In the Divine Institutes, Lactantius takes on Plato’s endorsement of common property. He makes a grudging admission that it might be “supported so long as it appears to refer only to money.” After all, “everyone should be wise enough to despise money!” (translation from From Irenaeus to Grotius, 48). Even with money, “it is both impossible and unjust.” But Plato’s suggestion that marriages should be common sets Lactantius off: “Males may crowd together like dogs to the same female, and whoever turns out strongest may have her; if, if they are patient like philosophers, they may take their turn, as in a brothel!”
Lactantius’s response isn’t merely one of disgust. Common property in wives means common parentage, and that destroys all social order:
What sort of a turmoil in human relationships is that! How can we preserve the loyalties of love (caritas) when our emotional attachments (quod ametur) are so insecure? How will a man ever care for (diliget) a woman or a woman for a man, if they have not lived together and created an inseparable bond of loyalty by devoted attention and sustained faithfulness to one another? That kind of virtue has no place in such a scene of promiscuous satisfactions. Then, if everyone were everyone else’s children, how could one love any children as one’s own, when one could not know with certainty that any children were one’s own? How could one honor someone as one’s father, when one could frame no idea of one’s origins.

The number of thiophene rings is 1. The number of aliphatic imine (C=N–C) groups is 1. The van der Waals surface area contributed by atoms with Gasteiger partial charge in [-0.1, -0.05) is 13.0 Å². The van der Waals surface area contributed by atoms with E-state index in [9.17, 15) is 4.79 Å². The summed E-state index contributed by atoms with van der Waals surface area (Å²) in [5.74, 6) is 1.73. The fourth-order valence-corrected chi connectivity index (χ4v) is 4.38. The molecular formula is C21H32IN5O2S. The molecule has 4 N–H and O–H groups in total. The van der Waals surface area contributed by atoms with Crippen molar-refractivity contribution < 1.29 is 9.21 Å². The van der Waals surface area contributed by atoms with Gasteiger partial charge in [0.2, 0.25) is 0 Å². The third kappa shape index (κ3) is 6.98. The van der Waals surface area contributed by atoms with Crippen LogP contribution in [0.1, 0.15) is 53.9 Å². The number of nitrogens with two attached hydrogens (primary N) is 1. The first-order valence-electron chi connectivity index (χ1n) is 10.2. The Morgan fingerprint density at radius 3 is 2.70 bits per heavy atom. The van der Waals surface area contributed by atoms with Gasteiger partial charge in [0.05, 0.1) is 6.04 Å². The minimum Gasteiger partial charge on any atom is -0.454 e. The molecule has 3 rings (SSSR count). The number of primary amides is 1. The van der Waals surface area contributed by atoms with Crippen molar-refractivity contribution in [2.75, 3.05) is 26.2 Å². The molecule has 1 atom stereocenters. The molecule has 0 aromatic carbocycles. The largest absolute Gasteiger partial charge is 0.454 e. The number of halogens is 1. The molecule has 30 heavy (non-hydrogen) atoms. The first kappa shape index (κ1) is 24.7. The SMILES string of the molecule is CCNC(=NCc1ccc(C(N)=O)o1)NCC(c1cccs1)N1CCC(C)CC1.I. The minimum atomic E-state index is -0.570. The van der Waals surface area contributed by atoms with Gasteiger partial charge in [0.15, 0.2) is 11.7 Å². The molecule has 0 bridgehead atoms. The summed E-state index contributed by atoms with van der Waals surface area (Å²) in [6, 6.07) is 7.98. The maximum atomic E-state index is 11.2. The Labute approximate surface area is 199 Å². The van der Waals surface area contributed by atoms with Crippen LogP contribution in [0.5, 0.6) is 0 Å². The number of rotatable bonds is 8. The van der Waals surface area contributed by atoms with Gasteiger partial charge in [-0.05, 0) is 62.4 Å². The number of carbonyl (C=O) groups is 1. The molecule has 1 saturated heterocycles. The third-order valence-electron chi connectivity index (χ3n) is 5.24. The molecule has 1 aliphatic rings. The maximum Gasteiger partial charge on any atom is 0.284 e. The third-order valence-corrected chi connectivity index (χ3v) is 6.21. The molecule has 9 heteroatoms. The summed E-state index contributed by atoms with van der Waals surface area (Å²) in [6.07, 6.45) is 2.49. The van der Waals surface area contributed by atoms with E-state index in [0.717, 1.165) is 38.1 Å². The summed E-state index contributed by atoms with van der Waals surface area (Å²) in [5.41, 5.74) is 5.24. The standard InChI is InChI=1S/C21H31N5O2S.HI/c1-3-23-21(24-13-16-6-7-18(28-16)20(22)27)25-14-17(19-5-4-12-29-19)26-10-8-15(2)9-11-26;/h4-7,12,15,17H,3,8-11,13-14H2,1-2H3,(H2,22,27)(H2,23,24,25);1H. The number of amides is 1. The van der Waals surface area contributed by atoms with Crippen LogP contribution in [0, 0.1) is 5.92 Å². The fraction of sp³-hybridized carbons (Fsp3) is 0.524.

Then the pithy conclusion: “The corollary of looking on the stranger as a parent must be to look on the parent as a stranger.”
A wise rebuke to the three-, four-, and infinite-parental families that are emerging these days.